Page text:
During an interview with the Wall Street Journal, President Trump made clear his displeasure with the FOMC over their gradual normalisation. President Trump’s focus was arguably more on his economic legacy than the appropriateness of the FOMC’s actions, made clear by comments referencing President Obama’s “zero [interest] rates”. But President Trump did clearly say that he sees the FOMC as the biggest risk to the US “because I think interest rates are being raised too quickly”.

Many across the globe would instead argue that it is his administration’s trade policies that are the greater cause for concern, particularly with respect to business investment. While the US Markit PMI’s held up in October, according to the flash release, core durable goods shipments and orders both showed weakness in September. For core shipments, September was the second consecutive flat outcome. Core orders furthermore signalled that growth is to remain absent, falling for a second consecutive month in September. This soft trend fits with the deterioration seen of late in the regional business surveys’ investment intention series, but is a stark contrast to the optimism around fiscal expansion and domestic demand. Taken together, these observations highlight the uncertainty that the tariffs have created. Combined with the end of extraordinary fiscal policy in late-2019, the negative shock to business investment from the US’ own tariffs is crucial to our view that growth will decelerate through mid-2019 and see the FOMC go on hold – indefinitely.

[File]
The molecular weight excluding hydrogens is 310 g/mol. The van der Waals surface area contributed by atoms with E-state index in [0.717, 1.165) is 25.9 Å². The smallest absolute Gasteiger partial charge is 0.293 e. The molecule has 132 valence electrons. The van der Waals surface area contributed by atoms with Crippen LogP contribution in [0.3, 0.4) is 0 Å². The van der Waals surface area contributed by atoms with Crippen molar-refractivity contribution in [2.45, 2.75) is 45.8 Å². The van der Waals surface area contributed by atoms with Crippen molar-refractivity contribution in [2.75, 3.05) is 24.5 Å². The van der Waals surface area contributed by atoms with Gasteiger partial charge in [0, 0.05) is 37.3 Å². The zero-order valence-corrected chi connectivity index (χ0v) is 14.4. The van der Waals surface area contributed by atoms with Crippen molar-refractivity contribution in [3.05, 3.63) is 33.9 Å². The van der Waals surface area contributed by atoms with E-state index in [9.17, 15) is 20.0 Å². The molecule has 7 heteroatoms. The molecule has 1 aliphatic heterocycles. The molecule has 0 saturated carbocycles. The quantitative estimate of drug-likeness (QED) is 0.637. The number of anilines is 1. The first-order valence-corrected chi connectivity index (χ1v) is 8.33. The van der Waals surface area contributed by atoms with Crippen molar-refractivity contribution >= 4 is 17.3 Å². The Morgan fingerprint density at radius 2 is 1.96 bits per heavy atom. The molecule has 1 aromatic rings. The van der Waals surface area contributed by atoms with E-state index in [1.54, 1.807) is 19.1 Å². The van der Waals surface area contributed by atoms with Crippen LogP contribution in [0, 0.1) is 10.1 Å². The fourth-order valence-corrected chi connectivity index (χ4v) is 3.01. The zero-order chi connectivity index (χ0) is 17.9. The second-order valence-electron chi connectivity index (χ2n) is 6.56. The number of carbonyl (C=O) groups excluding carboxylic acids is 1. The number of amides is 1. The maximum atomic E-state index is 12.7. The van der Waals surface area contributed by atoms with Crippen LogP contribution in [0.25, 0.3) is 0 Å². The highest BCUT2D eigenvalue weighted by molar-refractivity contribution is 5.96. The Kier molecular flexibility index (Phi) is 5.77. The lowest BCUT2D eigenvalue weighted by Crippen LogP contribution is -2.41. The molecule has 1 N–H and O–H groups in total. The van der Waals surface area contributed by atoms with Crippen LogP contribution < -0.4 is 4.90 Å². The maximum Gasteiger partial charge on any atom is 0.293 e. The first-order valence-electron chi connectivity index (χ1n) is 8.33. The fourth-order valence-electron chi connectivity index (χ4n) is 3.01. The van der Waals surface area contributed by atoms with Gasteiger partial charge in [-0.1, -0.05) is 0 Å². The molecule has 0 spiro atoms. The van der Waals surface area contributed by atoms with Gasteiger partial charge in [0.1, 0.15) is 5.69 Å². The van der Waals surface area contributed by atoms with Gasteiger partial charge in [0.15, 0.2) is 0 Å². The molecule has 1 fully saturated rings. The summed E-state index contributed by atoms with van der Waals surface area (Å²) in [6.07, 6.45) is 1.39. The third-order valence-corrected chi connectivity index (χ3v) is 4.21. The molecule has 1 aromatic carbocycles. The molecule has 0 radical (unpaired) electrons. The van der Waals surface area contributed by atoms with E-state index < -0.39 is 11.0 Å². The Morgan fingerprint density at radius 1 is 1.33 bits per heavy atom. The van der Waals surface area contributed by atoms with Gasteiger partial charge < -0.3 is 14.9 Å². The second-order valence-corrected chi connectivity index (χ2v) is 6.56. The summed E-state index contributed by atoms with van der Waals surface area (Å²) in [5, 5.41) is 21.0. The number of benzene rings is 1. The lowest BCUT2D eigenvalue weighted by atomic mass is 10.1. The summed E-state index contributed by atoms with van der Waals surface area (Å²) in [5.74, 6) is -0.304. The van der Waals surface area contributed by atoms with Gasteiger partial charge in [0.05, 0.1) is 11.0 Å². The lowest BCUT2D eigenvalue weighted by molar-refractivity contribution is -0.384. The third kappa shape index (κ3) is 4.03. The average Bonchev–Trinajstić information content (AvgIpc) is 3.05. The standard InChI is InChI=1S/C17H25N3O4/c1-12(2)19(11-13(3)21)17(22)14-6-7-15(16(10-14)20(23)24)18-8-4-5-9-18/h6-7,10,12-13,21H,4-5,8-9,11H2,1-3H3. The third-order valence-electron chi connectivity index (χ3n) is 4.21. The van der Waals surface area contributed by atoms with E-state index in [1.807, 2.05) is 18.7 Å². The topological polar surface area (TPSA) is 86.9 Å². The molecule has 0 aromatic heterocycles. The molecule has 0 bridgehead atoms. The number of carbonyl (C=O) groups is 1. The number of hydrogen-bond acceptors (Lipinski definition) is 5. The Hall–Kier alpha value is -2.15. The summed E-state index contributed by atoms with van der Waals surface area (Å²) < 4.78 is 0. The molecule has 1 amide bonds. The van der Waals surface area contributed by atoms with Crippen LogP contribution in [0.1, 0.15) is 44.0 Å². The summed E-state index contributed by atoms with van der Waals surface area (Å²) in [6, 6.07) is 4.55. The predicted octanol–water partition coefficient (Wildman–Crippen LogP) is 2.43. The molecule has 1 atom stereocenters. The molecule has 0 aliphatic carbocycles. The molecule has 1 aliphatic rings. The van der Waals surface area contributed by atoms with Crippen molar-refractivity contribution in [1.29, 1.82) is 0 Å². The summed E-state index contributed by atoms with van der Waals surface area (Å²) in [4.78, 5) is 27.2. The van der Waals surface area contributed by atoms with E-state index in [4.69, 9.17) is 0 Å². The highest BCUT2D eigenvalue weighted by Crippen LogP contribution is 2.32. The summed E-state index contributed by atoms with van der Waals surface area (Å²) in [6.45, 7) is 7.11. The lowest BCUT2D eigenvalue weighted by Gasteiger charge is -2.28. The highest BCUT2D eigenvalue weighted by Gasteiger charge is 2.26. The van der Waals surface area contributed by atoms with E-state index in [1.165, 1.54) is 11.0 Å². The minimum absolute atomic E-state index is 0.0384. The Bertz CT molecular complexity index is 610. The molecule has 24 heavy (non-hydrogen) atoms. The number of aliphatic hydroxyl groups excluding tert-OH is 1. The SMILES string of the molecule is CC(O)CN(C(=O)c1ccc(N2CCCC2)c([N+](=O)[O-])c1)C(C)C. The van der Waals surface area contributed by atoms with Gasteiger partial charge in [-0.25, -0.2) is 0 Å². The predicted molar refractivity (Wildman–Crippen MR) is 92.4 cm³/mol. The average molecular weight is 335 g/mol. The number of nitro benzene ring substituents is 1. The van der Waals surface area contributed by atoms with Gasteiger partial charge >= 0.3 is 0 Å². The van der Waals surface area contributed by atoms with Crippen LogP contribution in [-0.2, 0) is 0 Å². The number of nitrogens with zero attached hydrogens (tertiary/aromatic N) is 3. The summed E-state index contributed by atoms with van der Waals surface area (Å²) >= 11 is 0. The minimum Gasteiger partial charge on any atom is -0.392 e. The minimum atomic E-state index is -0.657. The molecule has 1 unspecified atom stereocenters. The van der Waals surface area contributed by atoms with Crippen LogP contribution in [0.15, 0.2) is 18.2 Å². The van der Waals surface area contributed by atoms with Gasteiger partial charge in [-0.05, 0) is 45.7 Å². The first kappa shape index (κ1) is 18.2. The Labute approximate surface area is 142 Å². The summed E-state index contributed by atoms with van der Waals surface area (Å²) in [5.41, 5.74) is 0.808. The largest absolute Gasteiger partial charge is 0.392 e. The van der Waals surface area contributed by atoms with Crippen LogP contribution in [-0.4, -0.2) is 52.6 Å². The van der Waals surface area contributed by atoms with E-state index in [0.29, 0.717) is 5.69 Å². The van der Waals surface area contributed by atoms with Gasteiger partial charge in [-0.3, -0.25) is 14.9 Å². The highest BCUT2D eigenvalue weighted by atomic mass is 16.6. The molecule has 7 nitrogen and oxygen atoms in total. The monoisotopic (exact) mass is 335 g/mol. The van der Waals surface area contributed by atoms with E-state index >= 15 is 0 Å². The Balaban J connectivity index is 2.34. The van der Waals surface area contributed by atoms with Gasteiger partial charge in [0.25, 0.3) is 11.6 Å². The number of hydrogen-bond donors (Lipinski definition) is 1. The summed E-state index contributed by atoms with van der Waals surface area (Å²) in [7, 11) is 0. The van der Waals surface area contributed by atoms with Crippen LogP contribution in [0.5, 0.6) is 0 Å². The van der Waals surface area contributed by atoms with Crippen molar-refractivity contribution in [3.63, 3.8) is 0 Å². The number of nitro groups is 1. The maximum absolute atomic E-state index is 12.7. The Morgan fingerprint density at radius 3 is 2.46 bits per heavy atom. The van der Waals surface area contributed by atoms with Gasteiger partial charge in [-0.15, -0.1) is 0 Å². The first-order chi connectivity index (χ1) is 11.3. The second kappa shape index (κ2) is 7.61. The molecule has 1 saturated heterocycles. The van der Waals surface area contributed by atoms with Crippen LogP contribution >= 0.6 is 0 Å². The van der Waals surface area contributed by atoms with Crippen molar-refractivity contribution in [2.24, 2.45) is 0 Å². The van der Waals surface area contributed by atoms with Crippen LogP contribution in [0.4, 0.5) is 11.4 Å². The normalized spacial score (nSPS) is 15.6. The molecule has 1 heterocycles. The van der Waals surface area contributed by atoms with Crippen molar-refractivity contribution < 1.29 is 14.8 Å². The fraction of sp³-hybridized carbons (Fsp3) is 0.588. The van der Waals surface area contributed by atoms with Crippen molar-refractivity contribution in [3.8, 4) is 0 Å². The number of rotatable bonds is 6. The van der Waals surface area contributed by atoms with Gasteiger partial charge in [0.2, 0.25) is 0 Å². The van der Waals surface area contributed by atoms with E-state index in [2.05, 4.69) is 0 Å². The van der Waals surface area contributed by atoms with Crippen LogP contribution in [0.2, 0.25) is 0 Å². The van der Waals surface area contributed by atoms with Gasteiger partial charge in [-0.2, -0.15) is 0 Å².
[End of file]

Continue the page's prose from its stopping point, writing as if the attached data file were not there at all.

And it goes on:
US housing data released this week gave the FOMC an additional reason to be cautious but not alarmed. New home sales fell over 5% in September; this was the fifth decline in six months. If we take a step back and consider data for the past two years however, the trend looks more flat than downward. Given home builder confidence and Case-Shiller house price growth remain strong, and the 30-year mortgage rate accommodative, the current level of sales should persist and inventories remain manageable.